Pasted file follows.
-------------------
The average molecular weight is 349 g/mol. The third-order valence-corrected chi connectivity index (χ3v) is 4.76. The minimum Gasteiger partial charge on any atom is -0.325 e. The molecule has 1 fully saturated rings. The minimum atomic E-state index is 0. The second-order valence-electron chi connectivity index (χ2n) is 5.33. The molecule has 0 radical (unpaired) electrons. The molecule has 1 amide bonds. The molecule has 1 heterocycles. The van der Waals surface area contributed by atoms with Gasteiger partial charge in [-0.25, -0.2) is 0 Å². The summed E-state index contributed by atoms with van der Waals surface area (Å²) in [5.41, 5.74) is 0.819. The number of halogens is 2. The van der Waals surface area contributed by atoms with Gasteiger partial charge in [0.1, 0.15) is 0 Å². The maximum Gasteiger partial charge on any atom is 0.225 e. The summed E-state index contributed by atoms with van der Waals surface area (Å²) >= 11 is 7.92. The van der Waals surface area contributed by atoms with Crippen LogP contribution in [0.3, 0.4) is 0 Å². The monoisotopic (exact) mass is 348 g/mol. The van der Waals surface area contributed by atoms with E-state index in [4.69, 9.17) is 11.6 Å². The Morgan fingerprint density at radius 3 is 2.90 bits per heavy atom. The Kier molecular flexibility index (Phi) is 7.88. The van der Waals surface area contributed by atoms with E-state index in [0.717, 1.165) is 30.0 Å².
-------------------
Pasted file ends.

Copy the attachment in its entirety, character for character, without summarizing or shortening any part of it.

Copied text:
The average molecular weight is 349 g/mol. The third-order valence-corrected chi connectivity index (χ3v) is 4.76. The minimum Gasteiger partial charge on any atom is -0.325 e. The molecule has 1 fully saturated rings. The minimum atomic E-state index is 0. The second-order valence-electron chi connectivity index (χ2n) is 5.33. The molecule has 0 radical (unpaired) electrons. The molecule has 1 amide bonds. The molecule has 1 heterocycles. The van der Waals surface area contributed by atoms with Gasteiger partial charge in [-0.25, -0.2) is 0 Å². The summed E-state index contributed by atoms with van der Waals surface area (Å²) in [5.41, 5.74) is 0.819. The number of halogens is 2. The van der Waals surface area contributed by atoms with Gasteiger partial charge in [0.1, 0.15) is 0 Å². The maximum Gasteiger partial charge on any atom is 0.225 e. The summed E-state index contributed by atoms with van der Waals surface area (Å²) >= 11 is 7.92. The van der Waals surface area contributed by atoms with Crippen LogP contribution in [0.3, 0.4) is 0 Å². The monoisotopic (exact) mass is 348 g/mol. The van der Waals surface area contributed by atoms with E-state index in [4.69, 9.17) is 11.6 Å². The Morgan fingerprint density at radius 3 is 2.90 bits per heavy atom. The Kier molecular flexibility index (Phi) is 7.88. The van der Waals surface area contributed by atoms with E-state index in [0.717, 1.165) is 30.0 Å².